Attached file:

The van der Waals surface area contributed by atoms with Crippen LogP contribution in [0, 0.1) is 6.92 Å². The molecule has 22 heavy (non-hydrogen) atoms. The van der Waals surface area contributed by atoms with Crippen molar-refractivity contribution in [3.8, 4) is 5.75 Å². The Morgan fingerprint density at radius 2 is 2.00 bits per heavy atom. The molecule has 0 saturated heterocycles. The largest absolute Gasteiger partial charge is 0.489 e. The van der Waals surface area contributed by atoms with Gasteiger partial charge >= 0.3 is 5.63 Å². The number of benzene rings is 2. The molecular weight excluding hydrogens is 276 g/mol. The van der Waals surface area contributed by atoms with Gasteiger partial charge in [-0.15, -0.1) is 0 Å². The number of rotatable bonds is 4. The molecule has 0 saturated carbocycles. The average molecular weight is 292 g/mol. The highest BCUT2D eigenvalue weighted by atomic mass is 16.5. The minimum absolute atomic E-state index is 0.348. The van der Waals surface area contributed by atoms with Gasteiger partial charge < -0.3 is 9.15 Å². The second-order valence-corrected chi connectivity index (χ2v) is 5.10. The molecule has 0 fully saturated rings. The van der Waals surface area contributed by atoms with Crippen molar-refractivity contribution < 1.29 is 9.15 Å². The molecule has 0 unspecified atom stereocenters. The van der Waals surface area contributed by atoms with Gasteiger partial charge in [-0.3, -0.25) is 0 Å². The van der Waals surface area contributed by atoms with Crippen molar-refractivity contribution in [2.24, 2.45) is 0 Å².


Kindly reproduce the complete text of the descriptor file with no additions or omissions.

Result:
The van der Waals surface area contributed by atoms with Crippen LogP contribution in [0, 0.1) is 6.92 Å². The molecule has 22 heavy (non-hydrogen) atoms. The van der Waals surface area contributed by atoms with Crippen molar-refractivity contribution in [3.8, 4) is 5.75 Å². The Morgan fingerprint density at radius 2 is 2.00 bits per heavy atom. The molecule has 0 saturated heterocycles. The largest absolute Gasteiger partial charge is 0.489 e. The van der Waals surface area contributed by atoms with Gasteiger partial charge >= 0.3 is 5.63 Å². The number of benzene rings is 2. The molecular weight excluding hydrogens is 276 g/mol. The van der Waals surface area contributed by atoms with Gasteiger partial charge in [-0.15, -0.1) is 0 Å². The number of rotatable bonds is 4. The molecule has 0 saturated carbocycles. The average molecular weight is 292 g/mol. The highest BCUT2D eigenvalue weighted by atomic mass is 16.5. The minimum absolute atomic E-state index is 0.348. The van der Waals surface area contributed by atoms with Gasteiger partial charge < -0.3 is 9.15 Å². The second-order valence-corrected chi connectivity index (χ2v) is 5.10. The molecule has 0 fully saturated rings. The van der Waals surface area contributed by atoms with Crippen molar-refractivity contribution < 1.29 is 9.15 Å². The molecule has 0 unspecified atom stereocenters. The van der Waals surface area contributed by atoms with Gasteiger partial charge in [-0.3, -0.25) is 0 Å². The van der Waals surface area contributed by atoms with Crippen molar-refractivity contribution in [2.24, 2.45) is 0 Å².